Friday, March 27, 2015
The 2015 Matthew Freeman Social Justice Lecture and Awards at Roosevelt University in Chicago were given and presented this year on March 26, 2015. The lecture was given by Carlos Javier Ortiz. Mr. Ortiz is a highly-honored photographer and photojournalist, and his presentation was therefore much more visual than many previous lectures. Based on the photographs from his book and gallery display “We All We Got”, the images and accompanying talk focused upon the lives of poor people of color in Chicago, particularly those of families of young people who had been killed, often as incidental victims. Ortiz developed long-lasting relationships with some of these families, and his photographs document that, even with these losses, life goes on.
But it does not go on smoothly or easily. Affixed to the back cover of his book is a fold-out list, by year, from 2007 to 2014, of the hundreds and hundreds of Chicago Public School students who have been victims of gunshots and stabbing deaths. In his talk, Ortiz notes that in more affluent suburban communities, such premature deaths are rare and often kept from young people, while on the south and west sides of Chicago grammar school classes may be taken to the funerals and wakes, such as that of Siretha White in 2006 pictured below. Diane Latiker and her husband are building a memorial, brick by brick, to young people lost to violence. Begun in 2007, it has more than 370 stones, and Ortiz tell us, is behind by more than 200.
We who are not part of these communities may see them as apart; indeed one mural depicts downtown Chicago as separated from their neighborhood by almost-impassable mountains (there are, in case you wondered, no mountains in Chicago). Our news media nationally cover tragedies involving the death of white young people as at Columbine and Sandy Hook; local news may cover the accidental killings of young Black girls such as Siretha White, but the deaths of young Black men, who may have been linked to gangs, is not news. But their families, and communities, suffer, as does our whole society which affords them no future.
This theme is tied to that noted by Richard E. Wallace, one of the amazing Roosevelt students to receive the Matthew Freeman Award. Wallace, who is a father and labor organizer while maintaining a straight-A average, works with day laborers. These people awake at 4am every day to be in line to be picked up so they can work for minimum wage doing tasks from backbreaking physical labor to shipping your Amazon packages so that they can provide at least minimal housing, food, and water for their families. With this life of constant work for barely subsistence wage, they have no hope of getting out or advancing, recalling the lives of ante-bellum slaves in the South. He is one of the founding members of the Stop Mass Incarceration Network at Roosevelt, and the professor who nominated him said “I have probably learned as much, if not more, from Richard Wallace as he has learned from me. I think he is one of the brightest and best embodiments of the university’s mission that we have seen.”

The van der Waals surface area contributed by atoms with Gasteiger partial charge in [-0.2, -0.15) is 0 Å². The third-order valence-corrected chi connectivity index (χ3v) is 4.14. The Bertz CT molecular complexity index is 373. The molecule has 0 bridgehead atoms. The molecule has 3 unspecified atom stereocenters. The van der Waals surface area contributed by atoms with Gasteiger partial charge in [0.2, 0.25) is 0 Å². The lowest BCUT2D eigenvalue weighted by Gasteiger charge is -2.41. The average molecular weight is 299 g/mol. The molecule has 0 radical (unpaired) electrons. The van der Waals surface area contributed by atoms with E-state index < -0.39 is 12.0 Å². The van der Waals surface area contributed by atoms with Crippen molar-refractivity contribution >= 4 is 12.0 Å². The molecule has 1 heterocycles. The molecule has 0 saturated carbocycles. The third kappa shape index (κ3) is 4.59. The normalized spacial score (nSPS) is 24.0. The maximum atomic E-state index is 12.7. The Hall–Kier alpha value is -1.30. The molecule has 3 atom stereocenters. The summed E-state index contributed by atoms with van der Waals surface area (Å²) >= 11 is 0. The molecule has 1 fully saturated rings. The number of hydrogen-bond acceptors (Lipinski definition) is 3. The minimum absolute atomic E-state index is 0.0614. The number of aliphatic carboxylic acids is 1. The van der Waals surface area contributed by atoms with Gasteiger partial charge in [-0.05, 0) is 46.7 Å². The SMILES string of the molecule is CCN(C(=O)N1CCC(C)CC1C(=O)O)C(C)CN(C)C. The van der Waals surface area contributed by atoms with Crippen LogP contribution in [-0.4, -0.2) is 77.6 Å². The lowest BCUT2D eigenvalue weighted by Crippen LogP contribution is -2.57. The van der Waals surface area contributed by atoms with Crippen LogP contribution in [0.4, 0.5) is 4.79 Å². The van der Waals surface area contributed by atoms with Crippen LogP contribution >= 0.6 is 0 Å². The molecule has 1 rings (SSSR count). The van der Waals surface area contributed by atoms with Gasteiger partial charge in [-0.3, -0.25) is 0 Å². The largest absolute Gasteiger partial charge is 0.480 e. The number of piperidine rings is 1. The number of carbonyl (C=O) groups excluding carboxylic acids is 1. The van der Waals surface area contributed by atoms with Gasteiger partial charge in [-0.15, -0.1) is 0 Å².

Danielle Cooperstock, the other reward recipient, is also amazing. She “is majoring in Social Justice Studies with a minor in Women’s and Gender Studies. In 2012, Danielle connected with PIRG through a transformational learning course on educational and economic inequality issues. She continues to work with this community organization and many others to this day. For the past two years, Danielle has worked as a student disability and peer mentor at the Academic Success Center. Additionally, she is a crucial leader of two Roosevelt activist groups, RISE and RU Proud, both of which motivate other Roosevelt students toward social justice goals.”
These are two incredible young people, and I had a desperately-needed sense of hope and optimism on meeting them and hearing what they have done. And I thank Roosevelt University for its explicit social justice mission and its nurturance and support of students like these two. Should you have the capability, it is certainly worthy of your support.